• PhpParameter (generate PHP method/function parameters)
  • PhpProperty (generate PHP class properties)
  • PhpPropertyValue (generate PHP property value arguments; i.e., the default property value on instantiation)
  • PhpValue (generate arbitrary PHP value assignment statements)

In most cases, you can call the setContent() and/or setName() methods; other methods will be available based on context. All classes also contain a generate() method which will generate code based on the current state of the object.

Most of these classes aren't of much use in isolation, but instead interact with other objects in order to create the expected code.

As an example, the prototype I was building was generating a PHP class file. The requirements included:

  • Setting the namespace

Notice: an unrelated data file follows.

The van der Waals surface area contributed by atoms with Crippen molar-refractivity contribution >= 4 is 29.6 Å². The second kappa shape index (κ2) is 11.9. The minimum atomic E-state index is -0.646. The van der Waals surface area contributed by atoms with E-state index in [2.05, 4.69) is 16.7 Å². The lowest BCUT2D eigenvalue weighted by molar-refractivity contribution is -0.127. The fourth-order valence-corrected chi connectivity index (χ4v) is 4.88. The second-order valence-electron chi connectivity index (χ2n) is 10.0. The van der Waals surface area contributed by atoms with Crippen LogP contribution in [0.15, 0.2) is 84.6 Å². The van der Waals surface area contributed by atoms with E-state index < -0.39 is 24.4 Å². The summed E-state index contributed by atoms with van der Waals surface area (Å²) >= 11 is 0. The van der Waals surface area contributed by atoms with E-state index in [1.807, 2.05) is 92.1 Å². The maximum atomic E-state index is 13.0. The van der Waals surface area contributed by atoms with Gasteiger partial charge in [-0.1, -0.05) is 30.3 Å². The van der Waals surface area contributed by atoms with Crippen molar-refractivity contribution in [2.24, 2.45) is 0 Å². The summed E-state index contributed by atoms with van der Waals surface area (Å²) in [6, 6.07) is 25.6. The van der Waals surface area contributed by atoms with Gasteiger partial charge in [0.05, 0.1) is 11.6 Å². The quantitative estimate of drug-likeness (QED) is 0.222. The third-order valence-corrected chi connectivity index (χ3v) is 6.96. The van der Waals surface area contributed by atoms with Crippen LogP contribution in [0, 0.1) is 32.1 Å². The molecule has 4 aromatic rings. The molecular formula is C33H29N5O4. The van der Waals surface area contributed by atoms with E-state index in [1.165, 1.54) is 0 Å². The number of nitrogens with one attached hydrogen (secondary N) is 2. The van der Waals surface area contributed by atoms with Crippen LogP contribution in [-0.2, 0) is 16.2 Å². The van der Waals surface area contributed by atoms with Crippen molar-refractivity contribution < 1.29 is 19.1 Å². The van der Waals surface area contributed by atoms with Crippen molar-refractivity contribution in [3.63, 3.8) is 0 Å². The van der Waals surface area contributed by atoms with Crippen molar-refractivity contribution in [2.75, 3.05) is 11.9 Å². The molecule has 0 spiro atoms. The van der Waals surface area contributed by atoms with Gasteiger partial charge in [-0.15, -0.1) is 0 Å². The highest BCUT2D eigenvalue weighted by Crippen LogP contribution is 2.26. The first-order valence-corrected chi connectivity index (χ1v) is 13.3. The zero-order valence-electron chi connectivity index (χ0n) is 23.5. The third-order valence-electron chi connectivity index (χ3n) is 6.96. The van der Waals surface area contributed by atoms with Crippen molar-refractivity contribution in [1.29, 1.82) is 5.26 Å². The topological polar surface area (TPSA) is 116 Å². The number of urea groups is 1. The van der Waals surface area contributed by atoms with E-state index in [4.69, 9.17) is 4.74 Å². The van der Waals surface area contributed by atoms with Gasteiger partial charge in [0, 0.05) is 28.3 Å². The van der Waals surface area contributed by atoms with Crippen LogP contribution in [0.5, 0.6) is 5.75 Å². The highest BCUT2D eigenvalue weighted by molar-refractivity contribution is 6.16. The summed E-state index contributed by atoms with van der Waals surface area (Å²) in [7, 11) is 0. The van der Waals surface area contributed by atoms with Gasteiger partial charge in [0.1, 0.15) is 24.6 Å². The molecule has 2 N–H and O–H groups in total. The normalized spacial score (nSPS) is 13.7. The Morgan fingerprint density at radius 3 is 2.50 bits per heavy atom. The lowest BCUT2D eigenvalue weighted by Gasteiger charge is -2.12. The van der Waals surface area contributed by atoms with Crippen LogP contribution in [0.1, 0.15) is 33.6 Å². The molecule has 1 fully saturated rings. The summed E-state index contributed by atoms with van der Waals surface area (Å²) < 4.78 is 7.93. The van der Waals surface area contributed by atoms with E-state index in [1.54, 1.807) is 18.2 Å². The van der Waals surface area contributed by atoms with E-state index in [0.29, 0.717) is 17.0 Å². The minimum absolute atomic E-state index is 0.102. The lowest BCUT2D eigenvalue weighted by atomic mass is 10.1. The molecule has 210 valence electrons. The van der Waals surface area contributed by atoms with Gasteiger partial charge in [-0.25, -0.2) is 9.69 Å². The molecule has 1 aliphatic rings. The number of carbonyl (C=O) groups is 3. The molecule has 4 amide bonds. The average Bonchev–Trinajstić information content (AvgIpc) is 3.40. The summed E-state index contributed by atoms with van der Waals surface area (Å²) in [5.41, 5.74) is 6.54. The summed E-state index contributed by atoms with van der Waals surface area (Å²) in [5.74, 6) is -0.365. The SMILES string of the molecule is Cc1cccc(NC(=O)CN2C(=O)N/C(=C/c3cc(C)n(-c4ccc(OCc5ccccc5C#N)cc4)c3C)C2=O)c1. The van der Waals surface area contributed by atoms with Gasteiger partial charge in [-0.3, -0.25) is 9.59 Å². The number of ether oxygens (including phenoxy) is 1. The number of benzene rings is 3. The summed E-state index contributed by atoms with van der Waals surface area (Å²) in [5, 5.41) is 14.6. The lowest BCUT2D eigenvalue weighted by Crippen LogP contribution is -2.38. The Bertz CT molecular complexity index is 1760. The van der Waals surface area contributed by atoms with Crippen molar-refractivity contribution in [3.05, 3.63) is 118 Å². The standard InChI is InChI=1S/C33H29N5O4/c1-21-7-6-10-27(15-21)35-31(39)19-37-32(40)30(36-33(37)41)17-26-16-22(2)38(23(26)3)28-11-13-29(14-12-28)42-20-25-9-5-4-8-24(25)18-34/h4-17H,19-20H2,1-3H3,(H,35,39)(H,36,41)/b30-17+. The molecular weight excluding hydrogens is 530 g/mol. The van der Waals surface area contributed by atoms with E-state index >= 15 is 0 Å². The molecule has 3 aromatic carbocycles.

• Defining one or more class imports
  • Defining a class, which extended another class
  • Defining several methods for that class, with code; in at least one case, the method generated also expected arguments

This was actually relatively easy; the hardest part was generating the actual code body for the individual methods!

As an example, we'll generate a class skeleton now:


use Zend\CodeGenerator\Php as CodeGen;
$file = new CodeGen\PhpFile();
$file->setNamespace('Application')
     ->setUses('Zend\Di\DependencyInjectionContainer', 'DIC');
     
$class = new CodeGen\PhpClass();
$class->setName('Context')
      ->setExtendedClass('DIC');

$get = new CodeGen\PhpMethod();
$get->setName('get')
    ->setParameters(array(
        new CodeGen\PhpParameter(array('name' => 'name')),
        new CodeGen\PhpParameter(array(
            'name' => 'params',
            'defaultValue' => new CodeGen\PhpParameterDefaultValue(array(
                'value' => array(),
            )),
        )),
    ));

$class->setMethod($get);

$file->setClass($class);

echo $file->generate();